Should We Care about Affordable Care Act Subsidies? YES

ACAThe U.S. Supreme Court could release its decision in the King v. Burwell case any day, deciding whether some 412,000 Georgians will lose tax credits that go toward their health insurance premiums under the Affordable Care Act (ACA). What is to be decided is whether the government can provide subsidies in the 34 states that opted out of offering their own insurance exchanges, which includes Georgia.

It is a fact that over 400,000 Georgians, many hardworking, honest people who contribute to the economy of the state but whose employment or income limit their health insurance options could face serious consequences.

Somehow the political debate minimizes their individual stories and ignores their wellbeing. The political discourse seems to be the familiar wrong headed, selfish partisanship. This situation raises questions. Who votes for these politicians? Why do people who have benefits not care about those who don’t? Why don’t those who need the benefits vote their interests or in record numbers? Access to affordable healthcare isn’t about race, ethnicity or gender. It shouldn’t be a politically volatile issue. It should be a unifying issue. Everyone needs access. Too few Georgians vote and too few vote for candidates that share their interests.

This issue requires voters to elect candidates who can see beyond partisanship and who understand that the “pursuit of happiness” must include accessible, affordable, cutting edge healthcare- prevention, research and treatment for everyone.

President Lyndon B. Johnson and the Congress understood the necessity to support the medical needs of the elderly when in 1965 he signed the Medicare bill into law. Many between the elderly and the young and those we count on to work to support themselves and their families are caught in the middle of this senseless debate. They and adults with special medical and mental health needs will suffer serious harm if the Court rules against the ACA.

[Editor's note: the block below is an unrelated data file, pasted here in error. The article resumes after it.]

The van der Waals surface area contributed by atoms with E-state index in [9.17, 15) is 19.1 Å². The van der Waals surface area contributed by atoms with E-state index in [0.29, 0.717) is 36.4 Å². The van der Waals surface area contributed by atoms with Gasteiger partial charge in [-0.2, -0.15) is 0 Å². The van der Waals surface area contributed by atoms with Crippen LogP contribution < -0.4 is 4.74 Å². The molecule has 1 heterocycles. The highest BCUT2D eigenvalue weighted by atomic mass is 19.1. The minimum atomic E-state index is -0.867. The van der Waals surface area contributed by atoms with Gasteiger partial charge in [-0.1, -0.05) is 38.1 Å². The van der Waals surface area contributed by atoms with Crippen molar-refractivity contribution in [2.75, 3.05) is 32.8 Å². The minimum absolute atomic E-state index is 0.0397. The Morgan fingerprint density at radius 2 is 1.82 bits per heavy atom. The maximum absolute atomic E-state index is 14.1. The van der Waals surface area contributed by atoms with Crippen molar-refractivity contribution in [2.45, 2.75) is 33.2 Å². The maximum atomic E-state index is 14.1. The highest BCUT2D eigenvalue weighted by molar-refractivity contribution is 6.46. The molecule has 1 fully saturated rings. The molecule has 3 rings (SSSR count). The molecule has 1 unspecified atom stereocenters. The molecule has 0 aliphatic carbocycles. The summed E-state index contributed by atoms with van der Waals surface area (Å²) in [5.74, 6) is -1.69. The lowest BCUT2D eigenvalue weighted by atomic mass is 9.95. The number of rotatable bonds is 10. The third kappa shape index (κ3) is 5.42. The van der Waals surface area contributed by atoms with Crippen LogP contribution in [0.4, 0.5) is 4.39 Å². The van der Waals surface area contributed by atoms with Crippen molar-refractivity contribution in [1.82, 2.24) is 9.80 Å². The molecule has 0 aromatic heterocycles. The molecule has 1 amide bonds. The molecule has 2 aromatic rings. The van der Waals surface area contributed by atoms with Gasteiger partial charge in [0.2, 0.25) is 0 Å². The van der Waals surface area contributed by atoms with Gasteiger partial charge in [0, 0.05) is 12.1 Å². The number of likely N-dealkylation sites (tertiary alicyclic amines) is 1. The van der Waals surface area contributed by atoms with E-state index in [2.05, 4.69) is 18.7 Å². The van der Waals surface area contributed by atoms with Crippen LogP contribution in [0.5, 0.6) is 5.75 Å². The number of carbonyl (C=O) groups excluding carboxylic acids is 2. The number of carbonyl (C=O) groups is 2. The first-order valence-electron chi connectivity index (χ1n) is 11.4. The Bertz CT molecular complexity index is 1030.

Culturally we expect Americans to work, to pull themselves up by their bootstraps, to make it on their own and to carry their own weight. It takes a village to support a child and the health, education and wellness of the adults who care for them makes all the difference in their success. It would be a waste if America forgets the basic needs of every man, woman and child.


  1. Burroughston Broch says:

    “It takes a village to support a child and the health, education and wellness of the adults who care for them makes all the difference in their success.”
    So you’re still pushing that vintage-1996 Hillary Clinton canard? It was laughable 19 years ago and it’s laughable today.
    In my family’s experience since the 1860s, it doesn’t take a village – it takes two committed parents and perhaps some grandparents. We wouldn’t dream of letting a village support our children or us.

  2. My heritage and experience is different from yours. A village has made a BIG difference in my life and I am glad for it. As for those who have a different but successful experience, I am fine with that too. Glad you got the nurturing and care you needed to mature successfully. Apparently one size doesn’t fit all.

  3. Burroughston Broch says:

    The village concept should be used only when it is the only alternative left.
    Hillary Clinton’s village canard presents the village concept as the normal and preferred method, which it is not.